Amanda Sanchioni sowed a love of interior design through an uncommon byway: psychology. While attending Wentworth Institution of Technology in Boston, she researched how humans interact with their environments — specifically, how a calming, pleasingly designed hospital could affect a patient’s healing time versus a disorganized and uncomfortable-looking one.
“[Design] has a huge, huge impact on mood and emotion,” Sanchioni tells Chronogram. “I’m not saying the [2019 Kingston] Design [Connection] Showhouse is a hospital, I’m just saying it’s crazy how much impact a well-designed interior can have.”
Sanchioni curated the door color for the showhouse and designed the front facade, which includes the doors and all trimwork. She got her foot in the door through a working relationship with showhouse developer Maryline Damour, who she met at the showhouse’s 2018 iteration. “It’s such a great mentorship / networking opportunity as a young designer who just entered the field,” Sanchioni says.
Sanchioni was initially hired on a marketing business, but when Damour learned she worked for the Vocon Design firm, the younger designer got a huge opportunity — designing the front facade of the historic building. “I work primarily in corporate interiors [with Vocon Design],” she says. “So, the key is to design a workplace our clients can grow in for many years.”
Sanchioni decided to apply this principle to the showhouse exterior. For inspiration, she strolled Warren Street, the main drag in Hudson, New York, which boasts myriad antique stores and boutiques. There are many 19th century Italianate buildings along the Hudson River — and the Kingston Showhouse is one of them.
“I think that’s where I drew my overall color inspiration, just seeing buildings of that [Italianate] style,” she says. “They all have these crazy pops of color.” Far be it from Sanchioni to pick something gaudy or flashy, though — for the front door, she went with Benjamin Moore’s Bermuda Turquoise, a soft and refreshing shade that contrasts the building’s earth tones.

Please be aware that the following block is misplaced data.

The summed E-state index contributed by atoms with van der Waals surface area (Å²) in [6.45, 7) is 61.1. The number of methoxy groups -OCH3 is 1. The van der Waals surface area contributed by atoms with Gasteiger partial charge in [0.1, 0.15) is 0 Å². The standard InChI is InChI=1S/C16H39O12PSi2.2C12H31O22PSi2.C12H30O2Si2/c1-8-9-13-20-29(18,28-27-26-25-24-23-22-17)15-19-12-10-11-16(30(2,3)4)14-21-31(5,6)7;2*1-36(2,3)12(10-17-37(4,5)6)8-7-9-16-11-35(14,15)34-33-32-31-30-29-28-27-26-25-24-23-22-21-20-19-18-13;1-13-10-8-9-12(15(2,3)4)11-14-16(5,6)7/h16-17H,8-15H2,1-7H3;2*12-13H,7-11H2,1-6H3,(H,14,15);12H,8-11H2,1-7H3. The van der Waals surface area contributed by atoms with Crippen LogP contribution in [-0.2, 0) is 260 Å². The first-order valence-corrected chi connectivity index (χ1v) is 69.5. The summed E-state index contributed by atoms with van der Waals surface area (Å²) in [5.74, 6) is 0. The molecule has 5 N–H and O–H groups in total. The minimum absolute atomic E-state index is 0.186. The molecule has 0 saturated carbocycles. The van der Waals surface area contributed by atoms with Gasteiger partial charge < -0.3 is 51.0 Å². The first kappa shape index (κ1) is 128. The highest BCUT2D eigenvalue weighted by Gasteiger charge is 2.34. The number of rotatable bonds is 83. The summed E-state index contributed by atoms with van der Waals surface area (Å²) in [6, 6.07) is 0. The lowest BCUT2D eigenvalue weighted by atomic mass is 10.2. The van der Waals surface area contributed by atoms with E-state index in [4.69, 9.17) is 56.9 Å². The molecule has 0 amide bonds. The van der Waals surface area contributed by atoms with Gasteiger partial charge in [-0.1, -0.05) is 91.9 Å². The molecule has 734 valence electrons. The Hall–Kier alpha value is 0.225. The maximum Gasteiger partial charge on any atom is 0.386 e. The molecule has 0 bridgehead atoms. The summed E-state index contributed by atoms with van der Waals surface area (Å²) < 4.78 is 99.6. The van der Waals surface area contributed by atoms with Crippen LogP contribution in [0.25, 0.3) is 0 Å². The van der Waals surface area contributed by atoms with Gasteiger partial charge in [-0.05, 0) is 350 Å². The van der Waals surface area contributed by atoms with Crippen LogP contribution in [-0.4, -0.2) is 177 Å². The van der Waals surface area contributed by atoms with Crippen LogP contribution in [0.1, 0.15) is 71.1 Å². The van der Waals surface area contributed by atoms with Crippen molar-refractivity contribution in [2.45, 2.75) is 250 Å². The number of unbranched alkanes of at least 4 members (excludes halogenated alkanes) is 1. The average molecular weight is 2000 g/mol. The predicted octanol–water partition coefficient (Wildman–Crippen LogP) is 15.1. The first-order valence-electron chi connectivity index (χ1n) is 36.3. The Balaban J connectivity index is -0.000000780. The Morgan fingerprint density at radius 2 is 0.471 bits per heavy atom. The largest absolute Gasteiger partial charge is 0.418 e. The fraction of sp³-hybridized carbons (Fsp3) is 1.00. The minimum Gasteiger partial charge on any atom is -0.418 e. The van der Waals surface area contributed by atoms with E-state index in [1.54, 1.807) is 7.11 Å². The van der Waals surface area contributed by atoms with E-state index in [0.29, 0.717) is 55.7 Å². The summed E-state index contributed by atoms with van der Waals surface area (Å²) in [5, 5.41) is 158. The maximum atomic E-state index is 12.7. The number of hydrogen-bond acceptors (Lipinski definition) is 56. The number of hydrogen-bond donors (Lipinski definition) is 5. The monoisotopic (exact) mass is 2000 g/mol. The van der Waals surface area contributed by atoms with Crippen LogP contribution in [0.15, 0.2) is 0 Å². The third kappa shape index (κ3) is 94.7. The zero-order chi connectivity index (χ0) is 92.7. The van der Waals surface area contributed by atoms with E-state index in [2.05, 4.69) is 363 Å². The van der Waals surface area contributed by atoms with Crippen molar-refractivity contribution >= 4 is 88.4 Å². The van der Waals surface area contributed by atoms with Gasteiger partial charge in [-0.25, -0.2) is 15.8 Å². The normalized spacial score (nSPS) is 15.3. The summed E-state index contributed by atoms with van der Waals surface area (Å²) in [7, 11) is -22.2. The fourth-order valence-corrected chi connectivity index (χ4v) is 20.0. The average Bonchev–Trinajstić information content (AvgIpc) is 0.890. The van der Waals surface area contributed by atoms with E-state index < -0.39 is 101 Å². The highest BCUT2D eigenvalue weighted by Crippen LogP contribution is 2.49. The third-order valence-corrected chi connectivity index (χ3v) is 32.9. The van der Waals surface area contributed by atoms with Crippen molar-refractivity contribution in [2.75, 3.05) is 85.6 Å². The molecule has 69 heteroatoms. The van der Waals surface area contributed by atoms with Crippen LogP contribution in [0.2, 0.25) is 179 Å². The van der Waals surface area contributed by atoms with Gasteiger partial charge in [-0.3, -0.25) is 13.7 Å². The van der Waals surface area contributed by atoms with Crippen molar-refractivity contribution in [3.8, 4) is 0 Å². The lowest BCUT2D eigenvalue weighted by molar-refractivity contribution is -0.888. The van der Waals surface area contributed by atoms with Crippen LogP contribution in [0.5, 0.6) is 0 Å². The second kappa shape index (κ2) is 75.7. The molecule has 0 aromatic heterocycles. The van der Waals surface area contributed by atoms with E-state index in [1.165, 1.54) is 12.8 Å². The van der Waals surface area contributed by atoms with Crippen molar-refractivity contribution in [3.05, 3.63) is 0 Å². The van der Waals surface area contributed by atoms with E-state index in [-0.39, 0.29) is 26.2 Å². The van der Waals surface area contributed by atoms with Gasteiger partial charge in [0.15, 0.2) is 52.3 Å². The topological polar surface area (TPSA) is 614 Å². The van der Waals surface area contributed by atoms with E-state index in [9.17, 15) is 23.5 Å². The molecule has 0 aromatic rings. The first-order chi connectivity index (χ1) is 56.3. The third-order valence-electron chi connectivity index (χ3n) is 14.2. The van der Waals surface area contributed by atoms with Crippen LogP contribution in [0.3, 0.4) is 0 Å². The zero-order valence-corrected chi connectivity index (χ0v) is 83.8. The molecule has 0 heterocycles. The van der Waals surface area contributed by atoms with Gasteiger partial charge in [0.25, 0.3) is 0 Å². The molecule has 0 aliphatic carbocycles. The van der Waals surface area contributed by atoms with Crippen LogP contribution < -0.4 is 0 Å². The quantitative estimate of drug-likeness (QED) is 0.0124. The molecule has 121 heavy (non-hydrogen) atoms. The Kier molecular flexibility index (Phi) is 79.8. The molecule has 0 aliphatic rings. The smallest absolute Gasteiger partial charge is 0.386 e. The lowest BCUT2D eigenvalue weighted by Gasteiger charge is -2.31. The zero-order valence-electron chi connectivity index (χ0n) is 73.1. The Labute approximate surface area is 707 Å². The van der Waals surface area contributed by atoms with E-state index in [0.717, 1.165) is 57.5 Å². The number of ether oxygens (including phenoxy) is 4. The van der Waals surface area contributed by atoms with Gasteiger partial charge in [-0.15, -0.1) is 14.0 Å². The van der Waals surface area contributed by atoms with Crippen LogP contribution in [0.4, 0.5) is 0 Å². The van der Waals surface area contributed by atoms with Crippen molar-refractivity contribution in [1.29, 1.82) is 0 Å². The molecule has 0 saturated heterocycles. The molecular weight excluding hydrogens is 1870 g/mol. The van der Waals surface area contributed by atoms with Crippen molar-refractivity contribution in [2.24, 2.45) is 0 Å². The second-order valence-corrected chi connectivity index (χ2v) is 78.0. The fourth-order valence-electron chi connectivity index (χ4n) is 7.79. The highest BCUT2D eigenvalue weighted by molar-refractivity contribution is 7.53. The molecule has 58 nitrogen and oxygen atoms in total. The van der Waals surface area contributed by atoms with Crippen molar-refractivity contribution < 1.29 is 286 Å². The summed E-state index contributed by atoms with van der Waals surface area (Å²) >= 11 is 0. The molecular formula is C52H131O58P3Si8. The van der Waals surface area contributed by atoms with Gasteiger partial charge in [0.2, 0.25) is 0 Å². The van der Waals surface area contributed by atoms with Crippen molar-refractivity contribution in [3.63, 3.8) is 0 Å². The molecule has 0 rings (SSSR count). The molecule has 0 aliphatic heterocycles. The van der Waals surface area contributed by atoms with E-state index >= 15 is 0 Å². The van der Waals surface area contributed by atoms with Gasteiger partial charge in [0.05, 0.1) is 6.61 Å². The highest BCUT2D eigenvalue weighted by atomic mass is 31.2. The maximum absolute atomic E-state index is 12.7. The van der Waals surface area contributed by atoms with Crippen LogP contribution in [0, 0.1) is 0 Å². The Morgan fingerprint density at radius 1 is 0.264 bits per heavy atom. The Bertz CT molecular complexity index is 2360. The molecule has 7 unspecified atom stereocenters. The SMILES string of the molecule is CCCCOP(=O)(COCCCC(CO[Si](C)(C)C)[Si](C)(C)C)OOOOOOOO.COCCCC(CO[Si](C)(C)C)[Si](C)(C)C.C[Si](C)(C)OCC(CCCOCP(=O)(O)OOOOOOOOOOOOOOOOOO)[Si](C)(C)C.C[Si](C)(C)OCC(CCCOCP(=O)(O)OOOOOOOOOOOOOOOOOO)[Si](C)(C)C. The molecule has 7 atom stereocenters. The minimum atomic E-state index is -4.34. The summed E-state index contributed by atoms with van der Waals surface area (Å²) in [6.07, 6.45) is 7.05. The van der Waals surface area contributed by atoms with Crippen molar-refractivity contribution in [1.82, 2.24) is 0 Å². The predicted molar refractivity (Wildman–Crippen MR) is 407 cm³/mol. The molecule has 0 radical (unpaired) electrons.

“From the beginning, it was important to me that I introduced a cool color juxtaposed against those soft warm brick tones,” she says. “[It invites] visitors in while also not [feeling] too modern or out of place, given that this is on the National Register of Modern Places.”
That honor—the showhouse being deemed worthy of preservation by the federal government—also proved to be a major challenge when it came to designing the facade. “There are so many regulations about the door color,” she says. “My design intent was to create a sophisticated yet bold entrance while also respecting the historic nature of this building.”
Despite any legal and aesthetic hurdles, Sanchioni designed a tasteful exterior for the showhouse, and an eye-pleasing first impression for showhouse guests. Her work displays her talent for modest, inviting color schemes, rather than succumbing to mile-a-minute design trends of 2019.
“Honestly, it can transform your whole day to visit a space that is well-designed,” Sanchioni says. “I think the key is to take these tools and emulate a feeling rather than displaying too many competing design elements.”